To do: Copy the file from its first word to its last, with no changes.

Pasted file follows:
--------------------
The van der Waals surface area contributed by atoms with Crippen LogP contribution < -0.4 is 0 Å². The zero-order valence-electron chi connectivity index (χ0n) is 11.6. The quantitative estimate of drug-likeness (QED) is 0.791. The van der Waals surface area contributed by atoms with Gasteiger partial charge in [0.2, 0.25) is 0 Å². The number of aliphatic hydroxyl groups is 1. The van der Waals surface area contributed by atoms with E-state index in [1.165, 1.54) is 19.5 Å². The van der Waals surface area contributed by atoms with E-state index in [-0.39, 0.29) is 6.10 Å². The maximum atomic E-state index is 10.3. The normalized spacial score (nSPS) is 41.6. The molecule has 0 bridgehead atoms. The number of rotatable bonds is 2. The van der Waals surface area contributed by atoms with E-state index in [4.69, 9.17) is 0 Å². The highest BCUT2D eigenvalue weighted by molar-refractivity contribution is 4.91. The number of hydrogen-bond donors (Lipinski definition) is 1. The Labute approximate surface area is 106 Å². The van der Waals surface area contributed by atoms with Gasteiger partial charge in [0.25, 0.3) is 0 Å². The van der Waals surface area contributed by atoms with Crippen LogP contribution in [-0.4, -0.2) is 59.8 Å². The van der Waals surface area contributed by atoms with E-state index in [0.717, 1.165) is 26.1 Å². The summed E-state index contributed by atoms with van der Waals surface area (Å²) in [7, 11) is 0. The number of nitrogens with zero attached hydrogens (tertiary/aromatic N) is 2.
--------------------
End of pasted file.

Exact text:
The van der Waals surface area contributed by atoms with Crippen LogP contribution < -0.4 is 0 Å². The zero-order valence-electron chi connectivity index (χ0n) is 11.6. The quantitative estimate of drug-likeness (QED) is 0.791. The van der Waals surface area contributed by atoms with Gasteiger partial charge in [0.2, 0.25) is 0 Å². The number of aliphatic hydroxyl groups is 1. The van der Waals surface area contributed by atoms with E-state index in [1.165, 1.54) is 19.5 Å². The van der Waals surface area contributed by atoms with E-state index in [-0.39, 0.29) is 6.10 Å². The maximum atomic E-state index is 10.3. The normalized spacial score (nSPS) is 41.6. The molecule has 0 bridgehead atoms. The number of rotatable bonds is 2. The van der Waals surface area contributed by atoms with E-state index in [4.69, 9.17) is 0 Å². The highest BCUT2D eigenvalue weighted by molar-refractivity contribution is 4.91. The number of hydrogen-bond donors (Lipinski definition) is 1. The Labute approximate surface area is 106 Å². The van der Waals surface area contributed by atoms with Gasteiger partial charge in [0.25, 0.3) is 0 Å². The van der Waals surface area contributed by atoms with Crippen LogP contribution in [-0.4, -0.2) is 59.8 Å². The van der Waals surface area contributed by atoms with E-state index in [0.717, 1.165) is 26.1 Å². The summed E-state index contributed by atoms with van der Waals surface area (Å²) in [7, 11) is 0. The number of nitrogens with zero attached hydrogens (tertiary/aromatic N) is 2.